Our Lewis and Clark Journal – Day 5
Day 5: Philadelphia, Pennsylvania and Down the Ohio [July 31]
Our family is following the historic Lewis and Clark Trail, tracing the Missouri River to its source and going across the great continental divide. We have set aside 28 days for this journey, one for each month the Corps of Discovery, as it was called, was away.
The first four days of our family adventure took place in June with visits to Charlottesville (Lewis and Clark’s home town) and the Presidential homes in Virginia and D.C. It was at Monticello that Thomas Jefferson began imagining the westward expansion of the nation, and in D.C. that his dream took shape. Meriwether Lewis was living with Jefferson in the White House, serving as the President’s aid in Washington, when Jefferson asked if he would lead the expedition.
Today we leave for the second part of our journey.
Having been commissioned to travel up the Missouri River and down to the Pacific coast, and having made arrangements to co-lead the Corps of Discovery with his old army commander William Clark, Meriwether Lewis travelled from D.C. to Pennsylvania. There he received medical and scientific training in astronomy, geology, botany, and zoology from the country’s leading minds at the American Philosophical Society. From Dr. Benjamin Rush he received powerful laxatives that were used (to cure?) almost everything. And he began placing orders for everything from his boats to rifles, from dried pea soup to canvas that could be used for tents, tarps, sails and clothing. He tried to think of everything. Then he continued on to Pittsburg and down the Ohio River.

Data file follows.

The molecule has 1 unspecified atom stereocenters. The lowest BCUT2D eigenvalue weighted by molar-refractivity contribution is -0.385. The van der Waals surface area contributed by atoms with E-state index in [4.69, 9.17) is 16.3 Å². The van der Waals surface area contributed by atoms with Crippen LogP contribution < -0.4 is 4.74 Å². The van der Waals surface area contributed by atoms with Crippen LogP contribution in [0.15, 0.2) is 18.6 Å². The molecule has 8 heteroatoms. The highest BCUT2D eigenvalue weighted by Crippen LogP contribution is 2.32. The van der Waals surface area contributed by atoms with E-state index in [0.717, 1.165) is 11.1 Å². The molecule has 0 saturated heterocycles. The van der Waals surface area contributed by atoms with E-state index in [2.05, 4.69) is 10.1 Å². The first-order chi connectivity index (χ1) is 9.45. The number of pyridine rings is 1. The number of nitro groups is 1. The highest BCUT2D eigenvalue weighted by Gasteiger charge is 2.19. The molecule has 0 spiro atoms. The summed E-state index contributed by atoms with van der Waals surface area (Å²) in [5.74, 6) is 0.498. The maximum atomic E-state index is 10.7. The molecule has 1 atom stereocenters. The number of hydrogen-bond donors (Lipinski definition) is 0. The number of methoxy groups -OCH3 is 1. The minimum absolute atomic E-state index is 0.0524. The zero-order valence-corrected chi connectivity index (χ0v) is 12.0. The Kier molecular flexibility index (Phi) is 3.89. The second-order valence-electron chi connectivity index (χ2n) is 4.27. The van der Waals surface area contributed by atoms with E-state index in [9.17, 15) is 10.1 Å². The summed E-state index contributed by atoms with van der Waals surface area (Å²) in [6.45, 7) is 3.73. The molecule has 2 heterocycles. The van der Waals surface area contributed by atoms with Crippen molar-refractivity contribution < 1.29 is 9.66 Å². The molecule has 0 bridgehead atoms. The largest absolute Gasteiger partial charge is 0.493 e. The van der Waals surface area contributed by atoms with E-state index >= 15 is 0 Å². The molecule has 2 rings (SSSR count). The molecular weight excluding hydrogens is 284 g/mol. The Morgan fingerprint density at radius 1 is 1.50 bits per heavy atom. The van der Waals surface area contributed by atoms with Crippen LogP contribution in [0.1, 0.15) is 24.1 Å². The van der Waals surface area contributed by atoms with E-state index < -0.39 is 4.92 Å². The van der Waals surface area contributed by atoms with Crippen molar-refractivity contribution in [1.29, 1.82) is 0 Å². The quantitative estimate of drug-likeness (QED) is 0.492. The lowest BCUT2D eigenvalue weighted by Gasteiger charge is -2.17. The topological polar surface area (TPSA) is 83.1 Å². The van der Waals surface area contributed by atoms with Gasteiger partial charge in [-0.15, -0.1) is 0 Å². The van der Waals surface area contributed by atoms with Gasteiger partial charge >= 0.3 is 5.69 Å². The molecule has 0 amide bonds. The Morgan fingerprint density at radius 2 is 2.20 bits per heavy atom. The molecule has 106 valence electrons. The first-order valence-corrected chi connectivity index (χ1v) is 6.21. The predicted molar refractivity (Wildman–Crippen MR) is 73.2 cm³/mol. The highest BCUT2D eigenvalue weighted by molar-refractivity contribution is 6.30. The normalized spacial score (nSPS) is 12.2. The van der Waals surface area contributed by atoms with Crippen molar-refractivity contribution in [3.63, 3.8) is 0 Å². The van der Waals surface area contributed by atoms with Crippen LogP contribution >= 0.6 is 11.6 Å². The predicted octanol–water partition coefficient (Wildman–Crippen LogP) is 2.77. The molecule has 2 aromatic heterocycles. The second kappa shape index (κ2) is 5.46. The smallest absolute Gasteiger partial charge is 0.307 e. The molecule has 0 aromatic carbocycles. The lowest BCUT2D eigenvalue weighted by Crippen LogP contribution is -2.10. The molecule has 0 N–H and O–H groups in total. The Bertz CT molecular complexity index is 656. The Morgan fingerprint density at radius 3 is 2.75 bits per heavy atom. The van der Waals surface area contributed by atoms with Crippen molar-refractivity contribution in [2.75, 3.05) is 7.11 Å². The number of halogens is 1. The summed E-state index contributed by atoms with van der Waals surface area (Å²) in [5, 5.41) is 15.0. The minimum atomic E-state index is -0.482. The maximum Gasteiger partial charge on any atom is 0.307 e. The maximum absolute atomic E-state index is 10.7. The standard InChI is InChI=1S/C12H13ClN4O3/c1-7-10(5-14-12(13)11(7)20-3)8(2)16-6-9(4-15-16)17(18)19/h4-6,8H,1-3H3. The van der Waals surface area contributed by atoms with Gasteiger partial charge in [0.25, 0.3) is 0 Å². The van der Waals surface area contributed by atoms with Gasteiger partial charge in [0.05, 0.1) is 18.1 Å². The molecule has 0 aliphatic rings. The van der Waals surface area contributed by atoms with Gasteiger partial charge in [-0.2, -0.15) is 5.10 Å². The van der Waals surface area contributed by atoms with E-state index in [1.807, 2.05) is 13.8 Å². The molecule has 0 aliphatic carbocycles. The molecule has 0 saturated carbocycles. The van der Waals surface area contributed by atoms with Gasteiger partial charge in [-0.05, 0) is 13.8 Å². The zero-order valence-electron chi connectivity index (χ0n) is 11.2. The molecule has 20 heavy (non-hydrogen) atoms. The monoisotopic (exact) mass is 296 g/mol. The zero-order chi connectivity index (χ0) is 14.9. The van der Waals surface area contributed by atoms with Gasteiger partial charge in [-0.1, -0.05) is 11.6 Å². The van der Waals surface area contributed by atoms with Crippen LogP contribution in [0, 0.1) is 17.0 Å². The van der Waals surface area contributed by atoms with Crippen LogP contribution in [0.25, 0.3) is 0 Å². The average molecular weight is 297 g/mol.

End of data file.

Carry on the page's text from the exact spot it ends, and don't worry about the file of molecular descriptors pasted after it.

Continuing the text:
Our destination today would be Louisville, Kentucky, on the Ohio River (about which I will say more tomorrow). On the way we stopped in Philadelphia, to pay homage to Lewis’ preparations. We read together Thomas Jefferson’s letter to Lewis containing the president’s questions and instructions for the men, including advice on provisioning the crew. We spoke about Benjamin Franklin and scientific discovery, remembering previous trips to Philly’s great museums. And since at least one aspect of our travels will be sampling local foods, we had out obligatory Philly Cheese Steak. (Several folks have suggested might be the equivalent of Rush’s Famous Thunderbolts, which is unfair to a really great cheese steak, but not inappropriate to the airport version we had available).
Just by chance, I had a conversation with a neighbor this morning and learned that she is a direct descendant of Auguste and Peter Chouteau, the father and son who held a monopoly in St. Louis of every imported item needed on the frontier. They accompanied L&C as far as St. Charles, MO, to cheer them on their way. (We will find our trip strangely touched by history like this again and again during our 28 days.)
Today was our wedding anniversary, so we finished this day with a minor league baseball game (August’s first) between the Louisville Bats and the Syracuse Chiefs (NY vs. KY!). New York won.
Read: “Jefferson’s Instructions to Lewis” in The Journals of Lewis and Clark, edited by Frank Bergon (Penguin Books).